The $24-million power deal between Sherwood Copper and Yukon Energy Corporation may be critically wounded, but it isn’t dead.
“It’s always worth another run at it,” said Energy Corp. president David Morrison at a news conference Wednesday.
On Monday, the Yukon Utilities Board rejected the proposed deal between YEC and Sherwood — owners of the Minto mine near Pelly Crossing — and called for the two to revise and re-submit it before May 9.
Energy critics roundly applauded the decision as one that protects electrical customers.
But it has caused Sherwood to dig in its heels and is forcing Morrison to scramble not only to save the deal but also his larger dream of connecting the Yukon’s two grids between Carmacks and Stewart Crossing.
That project has been proposed for years to prepare for anticipated electrical demand increases and is estimated to cost more than $30 million.
But without a major customer or major government investments the line isn’t economical.
On Tuesday, Sherwood president Stephen Quin issued a terse news release stating the utility board’s proposed revisions to the power agreement are “unworkable.”
The company will “consider whether it will continue to pursue a grid power option,” according to Quin’s release, but it is prepared to go into copper production at Minto using diesel generators.
Before the power deal was proposed, Minto secured about $80 million in bank loans on a business feasibility study that used the more expensive diesels for electricity.
Therefore, the company can play hardball for grid power — despite acknowledging it will save the mine about $4 million per year.
Morrison knows he’s got a difficult task ahead.
“You need a couple of days to step back, think about it for a minute or two, put some heads together and see if there isn’t a way to resolve some of this,” he said.
“I don’t know what those are, and I don’t know if we’re going to get these guys there. But from YEC’s point of view, we are going to give it another try and see what we can salvage here.”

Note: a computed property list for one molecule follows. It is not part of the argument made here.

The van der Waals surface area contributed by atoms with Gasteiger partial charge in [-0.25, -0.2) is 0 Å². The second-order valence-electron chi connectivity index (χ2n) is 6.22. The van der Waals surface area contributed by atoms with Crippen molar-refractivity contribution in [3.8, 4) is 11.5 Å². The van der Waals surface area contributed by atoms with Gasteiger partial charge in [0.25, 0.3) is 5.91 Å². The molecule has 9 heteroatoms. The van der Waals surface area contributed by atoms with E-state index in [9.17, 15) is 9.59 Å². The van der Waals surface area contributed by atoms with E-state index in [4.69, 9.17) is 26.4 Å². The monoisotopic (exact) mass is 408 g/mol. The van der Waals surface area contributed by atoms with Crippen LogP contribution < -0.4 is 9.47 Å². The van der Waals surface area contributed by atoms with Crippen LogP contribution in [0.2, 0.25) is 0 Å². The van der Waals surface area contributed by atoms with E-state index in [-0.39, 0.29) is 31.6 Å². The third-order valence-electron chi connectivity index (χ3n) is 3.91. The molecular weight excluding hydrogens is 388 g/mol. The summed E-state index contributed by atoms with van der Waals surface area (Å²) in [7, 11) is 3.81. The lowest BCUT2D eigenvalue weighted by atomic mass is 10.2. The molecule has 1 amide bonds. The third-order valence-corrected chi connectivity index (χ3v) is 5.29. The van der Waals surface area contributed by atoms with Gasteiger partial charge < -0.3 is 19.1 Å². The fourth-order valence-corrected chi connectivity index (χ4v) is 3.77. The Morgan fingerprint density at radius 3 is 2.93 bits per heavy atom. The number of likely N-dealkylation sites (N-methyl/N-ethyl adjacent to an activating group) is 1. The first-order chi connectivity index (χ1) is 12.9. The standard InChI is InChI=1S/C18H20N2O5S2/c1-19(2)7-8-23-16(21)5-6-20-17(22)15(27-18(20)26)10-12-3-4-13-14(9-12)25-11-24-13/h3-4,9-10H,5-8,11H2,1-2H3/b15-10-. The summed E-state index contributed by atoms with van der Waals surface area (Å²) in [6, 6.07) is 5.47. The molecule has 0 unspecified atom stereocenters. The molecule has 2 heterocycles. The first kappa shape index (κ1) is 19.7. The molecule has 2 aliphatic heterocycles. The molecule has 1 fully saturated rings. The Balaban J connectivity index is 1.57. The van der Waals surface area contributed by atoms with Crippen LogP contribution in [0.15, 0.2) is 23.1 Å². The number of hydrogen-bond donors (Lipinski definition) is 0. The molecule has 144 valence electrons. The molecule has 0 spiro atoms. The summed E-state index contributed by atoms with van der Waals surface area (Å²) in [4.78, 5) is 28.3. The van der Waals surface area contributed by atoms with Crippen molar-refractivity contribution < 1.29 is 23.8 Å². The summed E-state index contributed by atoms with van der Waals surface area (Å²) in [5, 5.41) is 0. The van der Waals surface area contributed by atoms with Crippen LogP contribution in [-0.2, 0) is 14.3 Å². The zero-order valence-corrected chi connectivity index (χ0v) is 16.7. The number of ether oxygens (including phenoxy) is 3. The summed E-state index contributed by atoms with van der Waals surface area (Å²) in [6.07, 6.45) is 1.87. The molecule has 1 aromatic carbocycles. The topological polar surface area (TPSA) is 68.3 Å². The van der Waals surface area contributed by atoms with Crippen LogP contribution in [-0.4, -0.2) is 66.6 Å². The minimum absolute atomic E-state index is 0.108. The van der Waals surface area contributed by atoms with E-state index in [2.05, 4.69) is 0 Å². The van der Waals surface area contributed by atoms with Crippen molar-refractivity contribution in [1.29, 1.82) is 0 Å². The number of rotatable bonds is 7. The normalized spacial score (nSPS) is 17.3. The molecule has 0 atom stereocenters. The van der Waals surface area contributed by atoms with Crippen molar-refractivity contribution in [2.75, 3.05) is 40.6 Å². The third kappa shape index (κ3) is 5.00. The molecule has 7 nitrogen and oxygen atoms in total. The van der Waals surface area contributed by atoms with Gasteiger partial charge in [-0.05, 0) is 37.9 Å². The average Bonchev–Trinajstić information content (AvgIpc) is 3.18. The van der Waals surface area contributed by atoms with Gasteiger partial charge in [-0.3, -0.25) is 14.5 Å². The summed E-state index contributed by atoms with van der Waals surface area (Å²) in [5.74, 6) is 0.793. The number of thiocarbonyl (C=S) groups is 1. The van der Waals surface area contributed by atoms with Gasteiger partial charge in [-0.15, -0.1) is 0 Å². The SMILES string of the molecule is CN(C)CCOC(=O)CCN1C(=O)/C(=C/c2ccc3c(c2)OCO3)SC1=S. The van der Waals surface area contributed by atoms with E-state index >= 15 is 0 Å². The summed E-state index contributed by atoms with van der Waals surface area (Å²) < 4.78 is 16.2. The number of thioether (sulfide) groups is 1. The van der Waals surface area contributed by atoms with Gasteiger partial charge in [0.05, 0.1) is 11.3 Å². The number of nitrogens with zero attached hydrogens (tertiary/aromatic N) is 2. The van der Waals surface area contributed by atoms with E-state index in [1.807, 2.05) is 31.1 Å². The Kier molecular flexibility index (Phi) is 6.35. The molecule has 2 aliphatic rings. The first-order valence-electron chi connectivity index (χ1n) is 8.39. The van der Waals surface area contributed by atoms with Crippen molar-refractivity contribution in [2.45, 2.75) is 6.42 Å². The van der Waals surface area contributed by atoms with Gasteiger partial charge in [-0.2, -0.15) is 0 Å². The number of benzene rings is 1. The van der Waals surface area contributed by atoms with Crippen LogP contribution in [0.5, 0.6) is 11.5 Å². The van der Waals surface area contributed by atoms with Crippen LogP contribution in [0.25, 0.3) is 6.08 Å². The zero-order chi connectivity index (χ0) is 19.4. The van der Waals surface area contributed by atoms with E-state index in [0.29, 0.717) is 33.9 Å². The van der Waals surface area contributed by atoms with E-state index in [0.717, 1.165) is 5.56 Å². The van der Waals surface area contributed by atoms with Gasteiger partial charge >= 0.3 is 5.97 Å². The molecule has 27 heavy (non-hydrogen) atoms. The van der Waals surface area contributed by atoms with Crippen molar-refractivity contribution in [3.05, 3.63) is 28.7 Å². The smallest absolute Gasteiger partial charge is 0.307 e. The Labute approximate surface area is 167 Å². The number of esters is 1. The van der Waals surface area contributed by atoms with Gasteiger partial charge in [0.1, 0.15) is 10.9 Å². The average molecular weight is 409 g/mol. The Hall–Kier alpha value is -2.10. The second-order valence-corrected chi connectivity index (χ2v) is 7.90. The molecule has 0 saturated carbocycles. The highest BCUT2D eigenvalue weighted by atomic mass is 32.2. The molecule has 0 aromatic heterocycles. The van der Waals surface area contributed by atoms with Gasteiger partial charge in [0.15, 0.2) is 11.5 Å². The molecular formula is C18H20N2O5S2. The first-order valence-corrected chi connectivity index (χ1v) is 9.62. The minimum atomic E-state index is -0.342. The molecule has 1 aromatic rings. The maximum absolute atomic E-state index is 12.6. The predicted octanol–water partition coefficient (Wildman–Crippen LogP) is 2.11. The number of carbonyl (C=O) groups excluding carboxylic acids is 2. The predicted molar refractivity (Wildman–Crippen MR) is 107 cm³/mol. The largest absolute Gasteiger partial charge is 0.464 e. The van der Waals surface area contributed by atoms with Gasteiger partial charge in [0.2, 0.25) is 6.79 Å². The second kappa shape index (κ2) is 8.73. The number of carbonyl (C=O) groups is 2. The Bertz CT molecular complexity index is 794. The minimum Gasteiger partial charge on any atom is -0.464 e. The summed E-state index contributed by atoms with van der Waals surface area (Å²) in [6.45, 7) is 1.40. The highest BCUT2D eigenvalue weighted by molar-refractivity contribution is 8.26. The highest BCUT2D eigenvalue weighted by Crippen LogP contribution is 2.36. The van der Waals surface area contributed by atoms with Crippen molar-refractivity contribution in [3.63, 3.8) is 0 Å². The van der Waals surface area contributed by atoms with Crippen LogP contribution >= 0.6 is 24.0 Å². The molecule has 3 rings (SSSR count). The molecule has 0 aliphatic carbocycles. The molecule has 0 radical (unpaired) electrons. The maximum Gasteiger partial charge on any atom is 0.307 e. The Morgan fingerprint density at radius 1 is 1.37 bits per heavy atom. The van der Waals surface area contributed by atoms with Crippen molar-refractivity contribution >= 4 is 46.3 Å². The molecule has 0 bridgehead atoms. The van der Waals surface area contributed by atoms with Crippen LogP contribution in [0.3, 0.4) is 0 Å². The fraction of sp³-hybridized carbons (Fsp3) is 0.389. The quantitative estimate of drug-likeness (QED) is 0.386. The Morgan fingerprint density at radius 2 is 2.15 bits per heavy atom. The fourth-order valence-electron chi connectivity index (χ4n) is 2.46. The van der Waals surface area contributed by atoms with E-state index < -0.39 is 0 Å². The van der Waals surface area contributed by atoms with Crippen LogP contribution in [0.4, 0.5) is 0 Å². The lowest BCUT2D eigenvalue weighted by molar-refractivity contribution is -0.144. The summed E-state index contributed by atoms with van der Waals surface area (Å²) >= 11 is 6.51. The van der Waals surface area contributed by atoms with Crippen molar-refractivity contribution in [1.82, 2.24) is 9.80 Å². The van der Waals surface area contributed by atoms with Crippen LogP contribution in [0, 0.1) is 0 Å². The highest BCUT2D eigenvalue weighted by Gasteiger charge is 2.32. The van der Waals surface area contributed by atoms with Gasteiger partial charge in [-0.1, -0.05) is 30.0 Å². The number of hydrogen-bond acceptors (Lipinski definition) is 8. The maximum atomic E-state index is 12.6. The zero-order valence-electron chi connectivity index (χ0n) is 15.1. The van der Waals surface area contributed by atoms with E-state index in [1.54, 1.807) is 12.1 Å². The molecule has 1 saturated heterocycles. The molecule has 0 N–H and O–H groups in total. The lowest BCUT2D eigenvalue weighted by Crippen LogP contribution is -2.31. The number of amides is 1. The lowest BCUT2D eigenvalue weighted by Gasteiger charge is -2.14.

A quick fix is not going to be easy given the revisions the board is demanding and Sherwood’s recalcitrance.
Quin isn’t even in North America at the moment.
Reached through e-mail, he refused to comment on the deal and said he has spoken to Morrison over e-mail about the potential — “if any” — of meeting in future.
After a brief meeting with other Sherwood officials on Tuesday, Morrison said he hasn’t received a list of concerns.
But he believes they will center on the “certainty” the rejected deal contained, and which the board revisions curbed.
Much of the agreement the two reached after six months of negotiations was aimed at providing both Sherwood and Yukon electrical customers with that certainty, he said.
Sherwood wanted a fixed price for electricity, as well as a set price for its contribution for the spur-line connecting it to the grid and the $20-million grid extension from Carmacks to Pelly.
The power price came out to 10 cents per kilowatt hour, and the contribution was set at $7.2 million over four years for the main line and about $3.8 million over seven years for the connection for the spur.
But the utilities board only approved the electricity price on an “interim” basis until a full pricing study is completed, and balked at approving YEC’s offer to loan Sherwood so much money for the infrastructure.
It also rejected the fixed prices and demanded that if YEC’s costs to build the lines go up, so too must Sherwood’s contributions.
Morrison expects these to be major sticking points, but hopes to save the agreement because there’s a lot at stake, he said.